ASC CAN is a non-partisan advocacy organization that “works to ensure cancer patients are protected and have adequate, uninterrupted health insurance coverage.” It has a government relations director in each state, as well as a team in Washington, DC.

Hilary said what concerns the organization most is history. “Before the ACA,” she explained, “hundreds of thousands of cancer patients didn’t have access to care because they had pre-existing conditions exclusions, had lifetime or annual limits on coverage, or were unable to obtain an affordable plan that adequately met their needs. So history is what gives us caution. We need to move forward, not backward.”

Health insurance for Stretch

Stretch is self-employed as a photographer although, since his diagnosis, he hasn’t been able to work much. He recalls the time he bought what he thought was a good policy until the insurance company told him because he had scoliosis, any back issues would not be covered. “I said so if I’m in a car accident and I break my back, it’s not covered? They said that’s right.”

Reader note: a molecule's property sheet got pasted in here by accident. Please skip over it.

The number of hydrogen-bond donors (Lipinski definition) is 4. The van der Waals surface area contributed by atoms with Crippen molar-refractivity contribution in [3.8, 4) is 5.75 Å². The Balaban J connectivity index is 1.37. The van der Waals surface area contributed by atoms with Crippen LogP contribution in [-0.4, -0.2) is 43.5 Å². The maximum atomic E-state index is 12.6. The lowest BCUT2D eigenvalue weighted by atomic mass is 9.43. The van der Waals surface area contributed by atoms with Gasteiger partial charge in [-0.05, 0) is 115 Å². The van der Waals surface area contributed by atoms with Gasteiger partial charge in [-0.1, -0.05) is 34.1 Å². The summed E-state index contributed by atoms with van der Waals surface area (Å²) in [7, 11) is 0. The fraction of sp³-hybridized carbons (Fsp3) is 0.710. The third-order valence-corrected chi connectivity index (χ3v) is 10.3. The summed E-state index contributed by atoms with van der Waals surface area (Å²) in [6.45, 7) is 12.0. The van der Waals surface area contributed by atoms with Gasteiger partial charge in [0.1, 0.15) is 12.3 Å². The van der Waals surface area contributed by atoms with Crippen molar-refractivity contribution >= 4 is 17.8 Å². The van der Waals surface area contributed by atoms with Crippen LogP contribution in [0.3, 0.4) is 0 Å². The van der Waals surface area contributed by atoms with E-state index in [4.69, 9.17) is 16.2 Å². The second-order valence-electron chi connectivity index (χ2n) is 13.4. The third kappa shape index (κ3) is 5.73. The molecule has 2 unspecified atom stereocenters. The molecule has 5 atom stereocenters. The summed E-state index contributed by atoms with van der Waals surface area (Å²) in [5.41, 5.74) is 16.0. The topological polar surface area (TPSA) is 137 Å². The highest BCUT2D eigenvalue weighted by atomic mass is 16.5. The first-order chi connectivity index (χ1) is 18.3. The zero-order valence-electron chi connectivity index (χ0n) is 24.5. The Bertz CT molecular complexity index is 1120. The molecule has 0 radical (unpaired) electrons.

Another insurance company accepted his pre-existing condition and ever since the ACA was passed, it hasn’t been an issue. But if the ACA is repealed, he doesn’t know what will happen to his coverage.

“I’m on a subsidy now. I’m making very little money, so the whole thing terrifies me,” he said. “From what I have seen the replacement bill would be a disaster. It’s good that the pre-existing clause is retained but there are many other problems. The one off the top of my head is the fact that seniors would pay 5x as much as younger people. That’s a lot more than the ACA which is 3x. With Maine having the oldest population in the country, this is something that should be a concern for our state as well as all. I’ve been doing everything I can to make sure that that doesn’t happen.”